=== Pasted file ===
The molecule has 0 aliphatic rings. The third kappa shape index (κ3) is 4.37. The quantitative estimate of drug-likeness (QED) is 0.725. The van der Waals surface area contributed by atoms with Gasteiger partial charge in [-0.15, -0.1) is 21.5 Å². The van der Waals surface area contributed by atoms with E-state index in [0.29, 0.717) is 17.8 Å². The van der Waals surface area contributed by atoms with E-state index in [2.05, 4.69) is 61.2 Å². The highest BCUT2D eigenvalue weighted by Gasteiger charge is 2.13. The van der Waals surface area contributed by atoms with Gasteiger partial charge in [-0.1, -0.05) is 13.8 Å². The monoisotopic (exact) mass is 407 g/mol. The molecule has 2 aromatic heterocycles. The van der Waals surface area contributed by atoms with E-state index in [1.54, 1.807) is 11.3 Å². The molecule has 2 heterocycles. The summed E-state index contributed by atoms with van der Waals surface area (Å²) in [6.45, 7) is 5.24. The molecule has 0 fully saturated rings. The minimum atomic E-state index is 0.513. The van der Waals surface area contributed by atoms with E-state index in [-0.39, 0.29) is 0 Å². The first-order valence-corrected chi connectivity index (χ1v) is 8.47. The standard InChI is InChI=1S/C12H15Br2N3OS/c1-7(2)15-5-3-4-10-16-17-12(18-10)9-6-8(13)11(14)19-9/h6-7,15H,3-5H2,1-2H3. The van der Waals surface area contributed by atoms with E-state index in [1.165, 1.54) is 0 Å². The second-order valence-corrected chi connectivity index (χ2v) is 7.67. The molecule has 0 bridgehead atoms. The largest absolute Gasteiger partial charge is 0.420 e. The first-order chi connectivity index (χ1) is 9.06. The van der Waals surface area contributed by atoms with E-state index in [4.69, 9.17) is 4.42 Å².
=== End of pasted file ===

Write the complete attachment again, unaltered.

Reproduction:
The molecule has 0 aliphatic rings. The third kappa shape index (κ3) is 4.37. The quantitative estimate of drug-likeness (QED) is 0.725. The van der Waals surface area contributed by atoms with Gasteiger partial charge in [-0.15, -0.1) is 21.5 Å². The van der Waals surface area contributed by atoms with E-state index in [0.29, 0.717) is 17.8 Å². The van der Waals surface area contributed by atoms with E-state index in [2.05, 4.69) is 61.2 Å². The highest BCUT2D eigenvalue weighted by Gasteiger charge is 2.13. The van der Waals surface area contributed by atoms with Gasteiger partial charge in [-0.1, -0.05) is 13.8 Å². The monoisotopic (exact) mass is 407 g/mol. The molecule has 2 aromatic heterocycles. The van der Waals surface area contributed by atoms with E-state index in [1.54, 1.807) is 11.3 Å². The molecule has 2 heterocycles. The summed E-state index contributed by atoms with van der Waals surface area (Å²) in [6.45, 7) is 5.24. The molecule has 0 fully saturated rings. The minimum atomic E-state index is 0.513. The van der Waals surface area contributed by atoms with E-state index in [-0.39, 0.29) is 0 Å². The first-order valence-corrected chi connectivity index (χ1v) is 8.47. The standard InChI is InChI=1S/C12H15Br2N3OS/c1-7(2)15-5-3-4-10-16-17-12(18-10)9-6-8(13)11(14)19-9/h6-7,15H,3-5H2,1-2H3. The van der Waals surface area contributed by atoms with E-state index in [1.165, 1.54) is 0 Å². The second-order valence-corrected chi connectivity index (χ2v) is 7.67. The molecule has 0 bridgehead atoms. The largest absolute Gasteiger partial charge is 0.420 e. The first-order chi connectivity index (χ1) is 9.06. The van der Waals surface area contributed by atoms with E-state index in [4.69, 9.17) is 4.42 Å².